Big Words for Little People by Jamie Lee Curtis illustrated by Laura Cornell

A new, winning collaboration by this #1 national best-selling team. Lots of words like Stupendous, Consequence, Co-operate, Patience, and Celebrate are explained in Curtis' rollicking rhymes with underlying themes of self-esteem and respect. Cornell gives each word a familiar with a lovable cast of characters in silly scenes and lots of details to laugh about. Definitely meant to be read aloud to ages 3-6.

Tuesday, November 04, 2008

Our Favorite New Books for All Ages

Louise the Adventures of a Chicken by Kate DiCamillo and Harry Bliss

Talk about adventures! Louise leaves the farm to find excitement and soon meets up with pirates, gets shipwrecked, joins the circus, is chased by a lion, gets kidnapped and imprisoned in a foreign bazaar and survives to tell the tale back on the farm. The illustrations make the most of each adventure adding humor and thrills to Louise's daring escapades. For ages 3-6.

I Completely Know About Guinea Pigs by Lauren Child

A new Charlie and Lola book is always a hit. In this new adventure Lola gets to bring Bert, the class pet, home after learning all about guinea pigs from her classmates and her teacher. Unfortunately, Bert gets lost, and Charlie and Lola search frantically all over the house for him, finally hearing a tell-tale squeak that leads them to a surprise, which Lola says she knew all along. Lots of fun for kids who love animals - ages 4-7.

If You Give a Cat a Cupcake by Laura Numeroff illustrated by Felicia Bond

Watch out if you give this cat a cupcake because you will have a very full day with trips to the beach, the gym, the science museum, the park and more, and in the end you can bet that he's going to want another cupcake. Marvelous illustrations turn this merry-go-round of a book into an all-out celebration of ways to have fun. Easy to read for ages 5-7. Read aloud to ages 3 and up.

Be Glad Your Nose is on Your Face and other poems by Jack Prelutsky

This is a treasury showcasing 112 of Jack Prelutsky's greatest hits selected from the thousands of poems that he has written. It includes 15 new poems and pages of funny activities like playing Frog I Spy, creating Scranimals, and singing the poems to surprising, familiar melodies. This hefty volume also includes a CD with 30 performances by the author! A real treat for ages 4-11.

Fairy Blossoms #1 Daisy and the Magic Lesson by Suzanne Williams

At Clov
erleaf Cottage Daisy and seven other flower fairies start their training as junior fairy helpers. Within 48 hours they have accidentally caused mischief and mayhem, despite their good intentions. Working together to solve the problems they have caused helps them form new friendships and learn a few lessons along the way. Four books have been released in this charming series which is sure to delight fairy lovers ages 4-8.

Amelia Bedelia Talks Turkey by Herman Parish illustrated by Lynn Sweat

All of the third grade teachers are out sick and the third-graders' Thanksgiving pageant will have to be cancelled until Amelia Bedelia offers to help out. Misunderstandings and puns abound, but in the end Amelia Bedelia and the students put on a play to remember beginning with the Pilgrims landing at the right address - 1620 Plymouth Rock. A holiday treat for beginning readers ages 4-8.

Are You Ready to Play Outside? by Mo Willems

The newest Elephant and Piggie book for the beginning reader is another funny story about easy-going Gerald and excitable Piggie. Full of ideas for playing outside, Piggie gets grumpy when it starts raining and spoils his plans. Gerald notices some worms having a grand time in the rain and thinks maybe some splishing and splashing would be fun. By the time Piggie gets over his funk and decides that he loves rain, the sun comes out and ruins his fun all over again. Joyful and silly, the books about these two friends are winners for ages 4-7.

The Runaway Dolls by Ann M. Martin and Laura Godwin illustrated by Brian Selznick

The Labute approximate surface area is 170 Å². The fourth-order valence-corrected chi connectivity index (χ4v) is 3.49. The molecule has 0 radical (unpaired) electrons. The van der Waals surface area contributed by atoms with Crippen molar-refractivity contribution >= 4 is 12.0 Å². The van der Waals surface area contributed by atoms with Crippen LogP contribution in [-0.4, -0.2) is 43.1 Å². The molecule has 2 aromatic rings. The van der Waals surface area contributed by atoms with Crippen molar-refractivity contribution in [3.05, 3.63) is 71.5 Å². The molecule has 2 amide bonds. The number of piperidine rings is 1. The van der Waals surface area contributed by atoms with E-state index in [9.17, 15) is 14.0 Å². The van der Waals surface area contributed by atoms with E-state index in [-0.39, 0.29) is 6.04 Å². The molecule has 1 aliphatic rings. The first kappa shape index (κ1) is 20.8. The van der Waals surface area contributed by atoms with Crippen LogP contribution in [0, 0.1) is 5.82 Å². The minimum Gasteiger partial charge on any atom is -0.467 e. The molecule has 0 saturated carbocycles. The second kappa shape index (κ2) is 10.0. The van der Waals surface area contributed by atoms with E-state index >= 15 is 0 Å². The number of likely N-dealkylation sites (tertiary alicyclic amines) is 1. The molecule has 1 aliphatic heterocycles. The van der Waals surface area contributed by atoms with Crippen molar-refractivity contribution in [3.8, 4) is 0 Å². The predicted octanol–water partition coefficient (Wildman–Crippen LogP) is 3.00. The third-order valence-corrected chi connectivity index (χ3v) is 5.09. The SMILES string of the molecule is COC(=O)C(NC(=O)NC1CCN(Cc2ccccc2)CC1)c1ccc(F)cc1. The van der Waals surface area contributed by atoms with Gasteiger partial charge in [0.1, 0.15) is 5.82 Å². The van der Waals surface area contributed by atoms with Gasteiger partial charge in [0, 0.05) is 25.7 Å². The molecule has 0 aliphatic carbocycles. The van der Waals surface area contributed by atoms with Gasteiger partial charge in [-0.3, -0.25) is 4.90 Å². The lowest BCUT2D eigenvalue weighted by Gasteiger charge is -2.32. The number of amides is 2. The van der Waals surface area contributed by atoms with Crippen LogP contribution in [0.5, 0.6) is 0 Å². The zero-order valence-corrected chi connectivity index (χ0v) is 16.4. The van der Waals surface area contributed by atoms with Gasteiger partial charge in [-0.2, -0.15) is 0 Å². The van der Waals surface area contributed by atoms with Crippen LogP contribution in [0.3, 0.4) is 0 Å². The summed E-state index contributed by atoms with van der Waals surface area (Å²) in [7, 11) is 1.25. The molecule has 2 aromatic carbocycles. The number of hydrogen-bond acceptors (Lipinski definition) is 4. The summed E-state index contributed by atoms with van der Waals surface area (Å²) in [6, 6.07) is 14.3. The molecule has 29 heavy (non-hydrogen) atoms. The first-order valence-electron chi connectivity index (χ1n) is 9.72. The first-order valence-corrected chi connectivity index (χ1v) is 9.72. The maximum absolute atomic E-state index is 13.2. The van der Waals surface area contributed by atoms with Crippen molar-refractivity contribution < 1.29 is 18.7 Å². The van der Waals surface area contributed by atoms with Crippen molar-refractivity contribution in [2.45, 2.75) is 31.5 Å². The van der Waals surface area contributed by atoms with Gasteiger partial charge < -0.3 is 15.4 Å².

Annabelle and Tiffany find a mysterious package that might hold Annabelle's long-lost baby sister. It takes a runaway adventure with the dolls ending up in McGinitie's department store, where they almost get split up and sold, before they sort things out and find their way home. They make new friends, discover hundreds of identical Funcraft dolls, and even have a scary meeting with Mean Mimi. Lush illustrations fill the pages, giving the reader a doll's eye view of the world. A great story for readers ages 8-12 and a perfect read-aloud for ages 5 and up.

The Porcupine Year by Louise Erdrich

In this sequel to The Birchbark House and The Game of Silence, Omakayas and her Ojibwe family have to leave their beloved home on Madeline Island and search for a new place to live far away from the European settlers of 1852. On their journey, Pinch, the mischievous brother, befriends a little porcupine and carries him around on his head, earning himself a new nickname - Quill. Traveling into unknown territory can be exciting, but it is also risky, and one day the family is attacked by heartless men, who injure Deydey and steal the canoes packed with all of the family's belongings. Life takes a desparate turn for Omakayas and her family, who still have a long way to go and have lost everything.

The 39 Clues #1 The Maze of Bones by Rick Riordan

Riordan is the author of the bestselling Percy Jackson and the Olympians series, and he has fun setting up the plotline for this new ten books series about a dangerous treasure hunt for a vast inheritance. First, the wealthy and mysterious matriarch of the Cahill clan leaves a will offering certain relatives a choice between receiving a million dollars or finding the first clue to the source of the family's historical power. Dan and Amy choose to search for the clue and are plunged almost immediately into dangerous situations from explosions to poisons, thanks to their scheming cousins. Great fun for ages 8-12.

The Hunger Games by Suzanne Collins

This may be my top pick for teens this fall. I could not put it down, and I have been thinking about it ever since it ended. Like a horrifying Olympics, the Hunger Games are a competition with opening ceremonies, a festival atmosphere, and 24 teen-aged contestants, who must fight to the death, on live TV, while imprisoned in a wilderness filled with death traps. Over several weeks they struggle to survive hunger and thirst, while they are hunted by their fellow competitors. The last one alive will win, and only the dead can leave the game. Sixteen year old Katniss Everdeen has the skills to survive her harsh life in District 12, but in the Hunger Games she needs to also become popular with the TV audience, while trying to outlast her competitors and fight off their attacks. The first in a thought-provoking and suspenseful new YA series.